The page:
Chinese makers of face masks are taking advantage of loopholes in EU and US regulatory processes to speed up the manufacture and sale of the equipment, as they race to meet an explosion in overseas demand to combat the global spread of coronavirus.
The revelations will add to concerns about the quality of Chinese-made equipment after authorities in Spain, the Netherlands and Turkey all rejected masks and tests as substandard in recent days.
The tactics used by Chinese manufacturers, which account for half of global output of surgical masks, have included tweaking product descriptions and speeding up testing procedures.
The industry has expanded rapidly since January when factories increased capacity to supply Chinese medical professionals and citizens. By the end of February, China was making 116m masks a day, about 12 times more than at the beginning of that month, according to official data.
Beijing eased export curbs on medical equipment in March after officials asserted the pandemic was slowing at home. That prompted factories to look overseas, where there has been an acute shortage of medical equipment as coronavirus spread across Europe and the US.
In the UK, healthcare workers have complained about a lack of protective equipment. Alex Azar, the US health and human services secretary, said on March 4 the country had only 1 per cent of the 3.5bn masks it needed.
A director at Guangzhou-based Osmunda Medical Device Service Group, which helps local mask factories obtain EU and US certifications, said business had more than tripled from the beginning of the year as “everyone wants to profit from the global shortage”.
But Jian Runfu, an official at Guangdong Medical Devices Management Academy, a trade association, said the rate of defective masks had more than doubled since the start of 2020.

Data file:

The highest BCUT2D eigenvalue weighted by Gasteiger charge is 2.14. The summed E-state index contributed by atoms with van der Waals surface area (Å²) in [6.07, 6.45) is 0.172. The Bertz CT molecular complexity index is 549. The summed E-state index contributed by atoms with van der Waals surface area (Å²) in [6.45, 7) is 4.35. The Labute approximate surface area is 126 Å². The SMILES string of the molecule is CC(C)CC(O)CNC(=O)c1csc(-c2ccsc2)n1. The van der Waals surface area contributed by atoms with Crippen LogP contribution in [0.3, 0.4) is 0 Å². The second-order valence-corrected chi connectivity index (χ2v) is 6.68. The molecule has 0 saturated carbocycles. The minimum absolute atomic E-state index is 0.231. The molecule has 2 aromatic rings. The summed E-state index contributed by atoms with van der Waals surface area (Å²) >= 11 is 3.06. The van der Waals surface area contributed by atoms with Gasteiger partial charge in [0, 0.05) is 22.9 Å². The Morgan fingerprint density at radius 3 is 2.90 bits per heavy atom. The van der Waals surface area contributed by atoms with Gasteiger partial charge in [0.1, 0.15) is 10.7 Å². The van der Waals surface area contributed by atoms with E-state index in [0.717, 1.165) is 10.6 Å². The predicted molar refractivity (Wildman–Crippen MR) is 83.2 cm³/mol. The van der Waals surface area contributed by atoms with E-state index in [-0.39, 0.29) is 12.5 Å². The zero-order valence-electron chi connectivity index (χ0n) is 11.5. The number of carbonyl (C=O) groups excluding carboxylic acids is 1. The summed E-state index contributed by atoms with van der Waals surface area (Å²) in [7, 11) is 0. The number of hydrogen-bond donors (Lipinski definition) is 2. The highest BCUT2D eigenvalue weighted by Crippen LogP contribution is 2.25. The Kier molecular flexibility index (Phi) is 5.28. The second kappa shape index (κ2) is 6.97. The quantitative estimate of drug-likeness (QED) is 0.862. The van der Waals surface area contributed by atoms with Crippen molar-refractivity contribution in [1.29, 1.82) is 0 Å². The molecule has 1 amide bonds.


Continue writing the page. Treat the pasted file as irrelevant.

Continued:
“Some Chinese factories are so keen to make a fortune from the virus that they are cutting corners where they can,” said Mr Jian.
This has included many companies with no relevant experience entering the industry. Almost a fifth of China’s mask factories only began operating after January, according to official data, ranging from apparel factories to electronics makers.
An official at Joyson Electronics, a Zhejiang-based auto parts maker that began producing masks in February, said: “The window of opportunity could go away when the disease fades abroad.”
Chinese factories typically go through a rigorous regulatory procedure to win EU or US approval, ranging from product testing to technology document review.
An official at TÜV SÜD, a certification agency based in Guangzhou, said it took at least 60 days to acquire surgical mask certification in Europe and six months in the US.
But a number of Chinese factories have tried to find ways of expediting the process.
An official at Shenzhen Tian Hai Test Technology Co said the company could complete surgical mask testing within 10 days. To achieve this, it has, for example, suggested clients refrain from using “medical”, “surgical” or “surgery” in their certification applications, as the US Food and Drug Administration enforces stricter measures for medical masks than personal ones.
“We need to take advantage of the loopholes left by the FDA,” said an official at Tian Hai.
Shengjingtang Biotechnology, a Liaoning-based client of Tian Hai, started making masks in February. The company said it had already sold 20m medical masks to the US and 23m to Europe.
“We are well placed to serve foreign markets as we have been quick in obtaining relevant certifications,” said an official at Shengjingtang Biotechnology.
The FDA did not respond to a request for comment.
The European Commission said it had not seen any instances of Chinese manufacturers taking advantage of regulatory loopholes.
EU rules allow for medical equipment to fall under the scope of one of two legal frameworks. Personal Protective Equipment, including disposable and reusable face masks ensuring protection against particulate hazards, require third party certification. However, some products such as surgical masks can fall under a medical devices directive, which allows for self-certification.
Anthony Wilkinson, a Hong Kong-based lawyer at Bird & Bird who specialises in medical equipment, said both the EU and the US have relaxed regulations on medical equipment imports as “we are in a very different situation to what the normal process would be”.
FDA rules, he added, created a loophole that exempt certain medical devices from close inspection. But “having someone in China say they could do the certification doesn’t necessarily mean it will be accepted on the other end”.
Mr Jian of GMDMA said this could have a negative effect on the industry and clients. “While there is little barrier in producing masks, there is one in maintaining quality control,” he said. “Inexperienced factories may end up hurting both their overseas clients and themselves.”
Additional reporting by Michael Peel in Brussels and Kiran Stacey in Washington
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